PGDip in Health Research: Reflections on 10 years
14 February 2020
Denise reflects on the creation of the PGDip in Health Research and its impact over the last ten years.
They say that ‘necessity is the mother of invention’. This describes perfectly the origins of the Postgraduate Diploma in Health Research over ten years ago. We had no idea then that what we hastily put together would develop and mature into such a highly regarded course. At the time our conviction was that the ‘academic’ doctors we designed the course for needed a strong grounding in evidence-based medicine to serve the needs of their patients as well as their research – that has not changed.
A brief explanation of the history might help explain the presenting ‘necessity’ as the why and how the ‘mother of invention’ needed to be called upon.
The Department of Health established the National Institute for Health Research (NIHR) in 2006 and it immediately set about enhancing the clinical workforce by trying to reverse the decline in clinical academic numbers. This was mainly directed at doctors in training with a view to creating a pipeline of academic doctors who would tackle research questions that would improve health and wellbeing.
The NIHR scheme built momentum and in 2009 they launched the requirement that centres in the scheme must offer Masters level, accredited, modular, part-time, research courses. The 8-month deadline they gave equated to virtually overnight in the world of organising university courses.
Oxford was a beneficiary of the NIHR scheme, so this provided the urgent necessity. The obvious place to turn was the University Continuing Education Department and the Centre for Evidence-Based Medicine in the Department of Primary Care who already ran a range of modular courses.
We quickly sketched out what we thought our academic doctors needed to know and understand and what also might help them in their clinical research. This was mapped onto modules on existing courses. Then all that was required was to write the new course regulations and get it through the University accreditation system! Here all praise goes to the Continuing Education team who managed to expedite the whole process in a way no-one thought would be possible.
So duly by the NIHR deadline we were much relieved to have a brand new shiny Diploma and Certificate in Health Research to offer.
The course was very well received by the academic doctors that it was originally intended for and it has gone from strength to strength over the past 10 years. A wider range of modules is now available and there are options to draw on newer more specialised courses in statistics and systematic reviews which reflect new research directions. The course is also open to non-medical healthcare professionals.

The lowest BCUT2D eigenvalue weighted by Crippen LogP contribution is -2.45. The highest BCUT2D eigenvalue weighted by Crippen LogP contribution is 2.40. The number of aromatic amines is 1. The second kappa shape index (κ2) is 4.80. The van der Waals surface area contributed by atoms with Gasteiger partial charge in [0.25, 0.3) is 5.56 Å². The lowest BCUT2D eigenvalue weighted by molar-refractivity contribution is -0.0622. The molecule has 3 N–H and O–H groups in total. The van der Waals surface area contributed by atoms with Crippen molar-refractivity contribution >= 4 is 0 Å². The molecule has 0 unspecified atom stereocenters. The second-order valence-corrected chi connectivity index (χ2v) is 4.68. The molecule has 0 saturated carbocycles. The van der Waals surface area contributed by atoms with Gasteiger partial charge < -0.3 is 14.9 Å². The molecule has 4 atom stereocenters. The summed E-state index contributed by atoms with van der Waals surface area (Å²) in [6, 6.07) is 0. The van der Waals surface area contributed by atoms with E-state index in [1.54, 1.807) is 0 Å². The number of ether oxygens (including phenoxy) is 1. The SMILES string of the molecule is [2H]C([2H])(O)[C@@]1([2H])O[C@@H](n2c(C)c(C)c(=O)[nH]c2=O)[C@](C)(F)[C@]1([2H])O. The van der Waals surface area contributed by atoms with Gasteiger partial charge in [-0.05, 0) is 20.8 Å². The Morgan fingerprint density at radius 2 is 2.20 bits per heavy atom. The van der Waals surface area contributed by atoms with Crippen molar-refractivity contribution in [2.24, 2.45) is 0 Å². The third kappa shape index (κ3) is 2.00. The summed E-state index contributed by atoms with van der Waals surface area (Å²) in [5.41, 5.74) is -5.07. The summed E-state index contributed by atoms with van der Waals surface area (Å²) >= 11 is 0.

One of the real benefits of our course is that the students join modules on different Masters programmes, each of which have participants from a wide range of backgrounds and countries. I have heard many times that this diversity of experience is invigorating, motivating, and thought provoking.
There is definitely great satisfaction that the course continues to be successful and serves as a strong foundation for health research endeavours. This is testament to the quality of teaching and commitment of the module leaders.
A great way to finish and look forward to the next 10 years is with some reflections from our recent course participants:
‘I really valued the opportunity to take the course. All the modules that I have done have been very useful and are important for clinicians in general to work and research in an evidence-based way.’
‘Very good course and run by some excellent teachers. Really enjoyed meeting other students on the course from different backgrounds (not just academic clinicians). Also liked that I could pick modules according to my interests.’
‘Very good quality teaching and nice experience overall. Really grateful for this opportunity.’
‘(…) overall the quality was very good and I was EXTREMELY HAPPY with how flexible the course organisers were with allowing me to take specific other modules that best suited the kind of work I was doing (…).’
Author: Denise Best is the Associate Director of Oxford University Clinical Academic Graduate School, founded in 2009 to support, promote and advance clinical academic careers.